British adults want to do their bit for the planet – but are often stuck when it comes to sustainability, according to new research.
The survey of 2,000 adults by KitKat found a clear appetite to live greener: 45 per cent of people believe they can make a real difference by being more environmentally friendly, and over half (57 per cent) say they know they could do more.
But over a quarter of Brits (26 per cent) feel overwhelmed by eco advice, with a huge six in 10 (59 per cent) admitting they don’t always know what steps to take to achieve a more sustainable lifestyle.
Cheryl Allen, Head of Sustainability for Nestlé Confectionery said: “We’re often told that simple, everyday actions will help save the planet – and it’s true that we can all make an important difference through our choices. There is clearly a real desire by many people to make these improvements – the hard part is breaking them down into smaller, realistic steps that we can build into our daily habits without having to think too much about it.”
For those who have tried to do their bit for the environment, walking instead of driving, switching off lights and recycling where possible topped the list of sustainable steps that people have taken.
But according to the study, even those who do take these positive steps have quickly fallen back into old ways. Choosing items based on carbon footprint (29 per cent) or packaging recyclability (13 per cent) were cited as some of the hardest habits to follow. Another three in 10 people say they can’t get on board with taking colder showers, while 17 per cent find it tough to cut back on their meat consumption.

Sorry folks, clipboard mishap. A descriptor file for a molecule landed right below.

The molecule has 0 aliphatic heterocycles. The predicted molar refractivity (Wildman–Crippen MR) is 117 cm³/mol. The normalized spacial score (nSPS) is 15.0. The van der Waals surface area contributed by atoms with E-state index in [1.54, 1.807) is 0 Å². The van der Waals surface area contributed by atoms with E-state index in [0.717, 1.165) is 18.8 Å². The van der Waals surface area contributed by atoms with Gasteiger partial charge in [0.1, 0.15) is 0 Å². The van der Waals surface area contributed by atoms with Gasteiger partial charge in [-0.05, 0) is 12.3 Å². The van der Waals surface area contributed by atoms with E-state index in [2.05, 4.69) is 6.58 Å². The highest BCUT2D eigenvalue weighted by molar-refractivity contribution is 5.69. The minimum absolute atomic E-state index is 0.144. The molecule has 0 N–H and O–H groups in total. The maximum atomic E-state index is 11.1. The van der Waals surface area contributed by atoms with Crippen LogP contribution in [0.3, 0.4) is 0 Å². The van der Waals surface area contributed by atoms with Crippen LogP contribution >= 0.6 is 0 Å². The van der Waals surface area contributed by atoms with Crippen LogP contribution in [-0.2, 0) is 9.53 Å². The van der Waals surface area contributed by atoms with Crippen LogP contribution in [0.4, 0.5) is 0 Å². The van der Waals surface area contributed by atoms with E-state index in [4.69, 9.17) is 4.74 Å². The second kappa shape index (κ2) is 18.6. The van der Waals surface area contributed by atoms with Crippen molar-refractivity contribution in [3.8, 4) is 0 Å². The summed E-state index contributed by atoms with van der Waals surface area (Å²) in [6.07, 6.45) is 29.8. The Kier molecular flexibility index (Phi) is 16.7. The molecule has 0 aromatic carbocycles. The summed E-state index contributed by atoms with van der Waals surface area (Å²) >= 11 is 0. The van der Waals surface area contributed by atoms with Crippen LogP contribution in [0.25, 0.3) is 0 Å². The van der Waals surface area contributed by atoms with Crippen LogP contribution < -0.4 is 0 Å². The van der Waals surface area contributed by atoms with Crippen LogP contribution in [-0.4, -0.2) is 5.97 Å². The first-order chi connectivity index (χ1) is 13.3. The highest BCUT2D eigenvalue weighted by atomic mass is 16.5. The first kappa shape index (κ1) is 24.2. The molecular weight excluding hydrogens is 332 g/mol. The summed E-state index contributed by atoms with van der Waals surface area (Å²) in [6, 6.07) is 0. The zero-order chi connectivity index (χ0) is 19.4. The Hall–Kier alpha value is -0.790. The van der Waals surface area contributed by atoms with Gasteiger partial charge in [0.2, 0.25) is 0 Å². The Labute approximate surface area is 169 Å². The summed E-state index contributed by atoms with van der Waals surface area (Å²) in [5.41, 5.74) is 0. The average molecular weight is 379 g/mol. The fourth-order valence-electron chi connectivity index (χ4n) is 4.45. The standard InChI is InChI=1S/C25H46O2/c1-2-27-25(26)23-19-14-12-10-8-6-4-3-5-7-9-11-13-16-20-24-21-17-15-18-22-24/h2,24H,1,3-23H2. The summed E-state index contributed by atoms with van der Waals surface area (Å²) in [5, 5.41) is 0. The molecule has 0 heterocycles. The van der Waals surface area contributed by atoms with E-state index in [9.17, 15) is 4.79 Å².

Just under a fifth (18 per cent) admit they have a hard time keeping positive environmental habits for long enough to make them stick. As a result, eight in 10 feel guilty about the way they are treating the planet.
The research, conducted by OnePoll, comes as KitKat launches its campaign to help consumers ‘Break Up The Big Stuff’, an effort to simplify some big sustainability topics and encourage small everyday hacks that are easy to do at home.
Habits expert Dr Heather McKee, who is backing KitKat’s campaign, advised: “This research has found that people really do feel overwhelmed when it comes to sustainability. One trick is to adopt something called ‘habit stacking’, building an eco-friendly swap or choice into, or on top of, your other daily habits, until it becomes automatic for you.
“For example, many people tend to take a reusable carrier bag to the supermarket each week. So your ‘habit stack’ might be to take along your waste soft plastics – like crisp packets, bread bags and confectionery wrappers – inside that reusable bag, so that they can be recycled at a supermarket collection point.
“Or maybe you keep forgetting to bring your reusable cup with you to your local coffee shop. Why not put it next to something you always grab on your way out the door, such as your keys or wallet, or even put it in your coat pocket.
“Breaking down sustainable actions and layering your habits like this means that over time, through repetition, they become ingrained in your daily or weekly routines. That way, you don't even have to think about them anymore, they stop being so overwhelming and start to become second nature.”
Notes to Editors
About the research:
The survey of 2,000 UK adults (nationally representative) was conducted by OnePoll in September 2021.
KitKat was first manufactured in York in 1935 as Rowntree’s Chocolate Crisp. It was rebranded two years later as KitKat Chocolate Crisp. The brand has gone on to become a worldwide phenomenon, with 17 billion KitKats eaten across the globe every single year. In 2010, Guinness World Records certified KitKat as the world’s most global brand. It is now manufactured in 14 countries and sold in over 80 territories around the world.
Nestlé is the world’s largest food and beverage company. With more than 2,000 brands ranging from global icons to local favourites, we are present in 191 countries around the world.